Culturally-Steeped Cuisines

Creole and Cajun Share French Influence

Many visitors to Louisiana might not know the difference between Creole and Cajun food. Creole and Cajun are two cultures that originated in the French Catholic Colonies in New Orleans, Louisiana in the early 1700's. Since both cultures are French and share influences, one might wonder what the difference is between them and their cuisines.

Cajuns, otherwise known as Acadians, are French colonists who settled in Canada. The British Conquest later forced them to settle in Louisiana. Some dispersed to the swampier region of Louisiana, which they named Acadiana. This area consisted of four regions: levees and bayous, prairies, swamplands, and coastal marshes. Here, the cuisine developed due to what was available in this land—particularly what they could access in the Gulf of Mexico.

Creoles, in contrast had more access to unique and foreign ingredients because of other cultures in the area. Creoles, the general population born in French Colonial Louisiana, are descendants of French and Spanish people and also have African, Italian, German, Caribbean, Native American, and Portuguese descent. Because of their multiple ethnicities and cuisines, the Creoles had more access to a wider variety of ingredients. For example, Creole jambalaya uses tomatoes, and Cajun jambalaya does not. Tomatoes are from South America and were brought to Europe from the Spanish conquistadors. Thus, it makes sense that the Creoles would have access to them and the Cajuns would not.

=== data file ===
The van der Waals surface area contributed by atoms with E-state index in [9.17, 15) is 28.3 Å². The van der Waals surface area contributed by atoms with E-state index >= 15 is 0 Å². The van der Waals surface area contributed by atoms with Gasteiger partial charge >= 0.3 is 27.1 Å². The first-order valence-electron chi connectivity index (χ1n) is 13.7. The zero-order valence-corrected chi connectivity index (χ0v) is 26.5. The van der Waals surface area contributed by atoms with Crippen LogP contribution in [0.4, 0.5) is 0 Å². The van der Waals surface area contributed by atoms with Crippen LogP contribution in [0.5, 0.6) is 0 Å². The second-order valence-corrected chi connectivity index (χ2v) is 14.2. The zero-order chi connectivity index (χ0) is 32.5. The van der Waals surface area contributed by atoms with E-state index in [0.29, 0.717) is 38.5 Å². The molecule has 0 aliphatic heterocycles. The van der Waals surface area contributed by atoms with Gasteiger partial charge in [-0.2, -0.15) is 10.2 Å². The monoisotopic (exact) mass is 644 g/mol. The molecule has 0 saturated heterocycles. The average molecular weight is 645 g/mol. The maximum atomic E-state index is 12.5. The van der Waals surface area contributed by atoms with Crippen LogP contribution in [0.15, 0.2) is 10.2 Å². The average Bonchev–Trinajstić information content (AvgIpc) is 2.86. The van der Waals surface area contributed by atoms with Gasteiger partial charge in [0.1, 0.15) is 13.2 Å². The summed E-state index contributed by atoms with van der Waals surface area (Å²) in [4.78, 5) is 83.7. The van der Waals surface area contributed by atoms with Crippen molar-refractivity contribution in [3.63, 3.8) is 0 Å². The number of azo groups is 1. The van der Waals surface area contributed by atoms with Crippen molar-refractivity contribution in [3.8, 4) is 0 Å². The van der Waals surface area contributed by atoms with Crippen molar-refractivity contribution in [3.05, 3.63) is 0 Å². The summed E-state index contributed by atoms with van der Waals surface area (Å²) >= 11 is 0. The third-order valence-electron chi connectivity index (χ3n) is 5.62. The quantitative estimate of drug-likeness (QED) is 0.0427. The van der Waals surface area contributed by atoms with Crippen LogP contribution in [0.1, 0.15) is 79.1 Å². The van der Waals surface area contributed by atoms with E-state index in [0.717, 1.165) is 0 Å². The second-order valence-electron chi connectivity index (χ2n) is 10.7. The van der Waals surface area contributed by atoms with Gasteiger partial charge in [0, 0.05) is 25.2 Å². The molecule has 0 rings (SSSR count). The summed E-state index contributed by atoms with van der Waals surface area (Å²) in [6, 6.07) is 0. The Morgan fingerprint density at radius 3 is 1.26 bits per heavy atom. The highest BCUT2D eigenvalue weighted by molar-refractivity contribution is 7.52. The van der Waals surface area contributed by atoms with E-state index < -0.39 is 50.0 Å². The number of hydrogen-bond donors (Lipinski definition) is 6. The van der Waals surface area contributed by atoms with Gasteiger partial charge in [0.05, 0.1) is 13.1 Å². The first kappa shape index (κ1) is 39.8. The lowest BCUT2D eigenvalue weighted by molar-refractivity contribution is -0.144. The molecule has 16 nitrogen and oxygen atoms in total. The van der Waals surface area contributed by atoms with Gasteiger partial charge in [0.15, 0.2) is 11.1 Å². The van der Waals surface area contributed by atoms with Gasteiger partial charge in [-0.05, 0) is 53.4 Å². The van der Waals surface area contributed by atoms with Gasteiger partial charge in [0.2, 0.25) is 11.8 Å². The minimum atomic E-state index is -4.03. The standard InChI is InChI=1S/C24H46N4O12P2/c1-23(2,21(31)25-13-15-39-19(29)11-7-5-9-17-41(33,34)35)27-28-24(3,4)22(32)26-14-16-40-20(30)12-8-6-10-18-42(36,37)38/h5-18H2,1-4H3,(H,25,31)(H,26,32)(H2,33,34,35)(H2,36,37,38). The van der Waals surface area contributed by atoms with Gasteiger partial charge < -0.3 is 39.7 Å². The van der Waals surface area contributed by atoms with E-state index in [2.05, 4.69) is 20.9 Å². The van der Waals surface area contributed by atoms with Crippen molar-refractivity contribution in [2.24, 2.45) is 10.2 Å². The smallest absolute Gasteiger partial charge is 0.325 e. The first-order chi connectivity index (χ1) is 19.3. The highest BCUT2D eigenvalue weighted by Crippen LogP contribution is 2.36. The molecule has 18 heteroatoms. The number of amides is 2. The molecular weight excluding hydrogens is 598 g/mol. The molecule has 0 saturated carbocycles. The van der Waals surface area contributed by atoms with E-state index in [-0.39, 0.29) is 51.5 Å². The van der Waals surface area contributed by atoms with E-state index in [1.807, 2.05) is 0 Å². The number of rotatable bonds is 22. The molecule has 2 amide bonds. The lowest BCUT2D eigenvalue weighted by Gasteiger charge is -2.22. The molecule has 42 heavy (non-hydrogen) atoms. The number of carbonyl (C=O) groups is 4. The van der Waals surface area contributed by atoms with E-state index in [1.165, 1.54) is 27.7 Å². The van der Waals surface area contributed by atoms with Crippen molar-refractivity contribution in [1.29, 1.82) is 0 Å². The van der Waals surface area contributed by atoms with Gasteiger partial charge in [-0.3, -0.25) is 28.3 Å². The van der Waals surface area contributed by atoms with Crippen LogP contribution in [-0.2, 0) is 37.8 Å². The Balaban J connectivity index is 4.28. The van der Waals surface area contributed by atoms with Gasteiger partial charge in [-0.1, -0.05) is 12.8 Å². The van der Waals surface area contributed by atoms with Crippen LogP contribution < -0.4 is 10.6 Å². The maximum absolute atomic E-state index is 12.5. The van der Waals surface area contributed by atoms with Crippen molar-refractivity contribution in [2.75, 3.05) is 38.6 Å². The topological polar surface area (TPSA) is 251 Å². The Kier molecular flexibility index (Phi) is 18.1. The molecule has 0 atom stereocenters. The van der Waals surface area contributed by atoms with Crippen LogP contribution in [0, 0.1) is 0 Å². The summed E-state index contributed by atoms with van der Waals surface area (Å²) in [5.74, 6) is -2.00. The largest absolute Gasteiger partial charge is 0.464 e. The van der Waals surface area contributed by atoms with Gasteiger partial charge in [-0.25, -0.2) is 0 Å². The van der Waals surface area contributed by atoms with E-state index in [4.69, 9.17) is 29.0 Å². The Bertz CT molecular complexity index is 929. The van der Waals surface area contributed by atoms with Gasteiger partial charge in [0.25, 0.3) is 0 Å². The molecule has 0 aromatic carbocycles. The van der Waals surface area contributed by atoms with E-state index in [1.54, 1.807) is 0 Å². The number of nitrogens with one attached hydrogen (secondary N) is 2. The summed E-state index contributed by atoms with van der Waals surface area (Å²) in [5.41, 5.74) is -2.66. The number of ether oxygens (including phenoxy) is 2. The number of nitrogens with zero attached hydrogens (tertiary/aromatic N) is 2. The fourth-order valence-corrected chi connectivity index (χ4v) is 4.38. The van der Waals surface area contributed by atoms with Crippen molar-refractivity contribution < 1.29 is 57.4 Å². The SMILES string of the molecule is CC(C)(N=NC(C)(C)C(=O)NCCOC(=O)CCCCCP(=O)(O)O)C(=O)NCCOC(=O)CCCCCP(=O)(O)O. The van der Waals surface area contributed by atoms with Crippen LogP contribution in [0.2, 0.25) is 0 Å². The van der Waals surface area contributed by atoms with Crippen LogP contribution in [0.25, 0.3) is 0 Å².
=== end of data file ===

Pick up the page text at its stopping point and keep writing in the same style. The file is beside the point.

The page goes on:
Seasonings are a huge staple in Cajun and Creole cooking; it's what makes the two distinctively different and similar. Some of the main ingredients in both cuisines are onions, celery, bell pepper, garlic, paprika, thyme, parsley, and green onions.

Ultimately, there is no airtight way to define either Creole or Cajun cuisine. Both are seeped in the history of food culture, born out of their home regions. Certainly, Creole and Cajun cuisine help make the melting pot of Louisiana what it is today.

[Source: Simpson Street Free Press Archives]

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